WOLFVILLE, N.S. (CUP) - Following an overwhelming rejection by Acadia University faculty of the administration's latest offer, contract negotiations have resumed at a heightened pace.|
On Jan. 20, 97 per cent of the 171 faculty members voting on the latest offer rejected it. And 95 per cent of 163 participating faculty members cast ballots in favour of setting a strike vote for Feb. 2 and 3, providing a tentative agreement is not reached by that time.
According to Jim Sacouman, President of Acadia's faculty association, the tallies indicate "overwhelming support" for the faculty negotiating team and its executive.
Talks between faculty and representatives of the Board of Governors resumed Jan. 24, and are expected to continue until Jan. 29. They had previously been at a standstill. A provincially-appointed conciliator had been called in earlier this month to help the two sides reach an agreement, but left after just two days when the sides
|deadlocked over what was on the table for negotiations.|
As with previous talks, no details are being released to the media.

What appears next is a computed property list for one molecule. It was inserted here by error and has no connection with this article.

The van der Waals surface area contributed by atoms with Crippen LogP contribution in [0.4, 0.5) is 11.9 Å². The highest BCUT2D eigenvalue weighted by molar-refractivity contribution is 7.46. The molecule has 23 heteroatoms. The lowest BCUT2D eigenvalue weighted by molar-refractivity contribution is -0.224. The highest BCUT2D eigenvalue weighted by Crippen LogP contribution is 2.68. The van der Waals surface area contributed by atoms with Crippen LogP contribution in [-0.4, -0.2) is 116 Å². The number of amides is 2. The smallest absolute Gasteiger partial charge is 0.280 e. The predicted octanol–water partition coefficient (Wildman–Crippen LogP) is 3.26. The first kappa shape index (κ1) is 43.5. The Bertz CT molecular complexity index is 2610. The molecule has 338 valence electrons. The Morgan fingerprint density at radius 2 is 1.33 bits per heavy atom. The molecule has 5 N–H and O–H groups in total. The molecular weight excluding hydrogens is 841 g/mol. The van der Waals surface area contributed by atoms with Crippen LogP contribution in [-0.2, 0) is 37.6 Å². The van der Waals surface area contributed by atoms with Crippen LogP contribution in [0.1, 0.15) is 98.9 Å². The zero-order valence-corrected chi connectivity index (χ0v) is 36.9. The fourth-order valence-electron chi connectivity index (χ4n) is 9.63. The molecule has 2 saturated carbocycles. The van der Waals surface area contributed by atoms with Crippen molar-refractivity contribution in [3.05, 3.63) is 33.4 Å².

"All I can say is that talks are continuing, and that's information in itself," Sacouman said.
Acadia students have been frustrated with the lack of progress in contract negotiations, which started last fall. Earlier this month they staged a day-long sit-in at an administration building, and there have been calls for the resignations of both Sacouman and Acadia president Kelvin Olgilvie.
Acadia Students' Union President Paul Black says he welcomes the resumed talks. And while he says he is concerned about the tight time frame under which negotiations are taking place, he adds that the looming deadline could spur action.
"[It] may lend some urgency to the matter," Black said. Acadia's President says it is important that the two sides are talking.
"The only way progress can occur is if the two teams are at the bargaining table and we will hope that progress can be made," Olgilvie said.|
The two main issues of contention between faculty and administration are salaries and the language of the new contract.
The faculty is calling for a five per cent raise retroactive to last November and in each of the next two years. The administration is only willing to give faculty the five per cent retroactive raise, with smaller increases in each of the next two years.
Faculty also say the wording of the new contract may radically alter some of the fundamental operations of the university, such as grievance procedures and tenure.
"The Board of Governors is attempting to eliminate Acadia's traditional collegial process of university governance and academic freedom," Sacouman stated in a press release last week.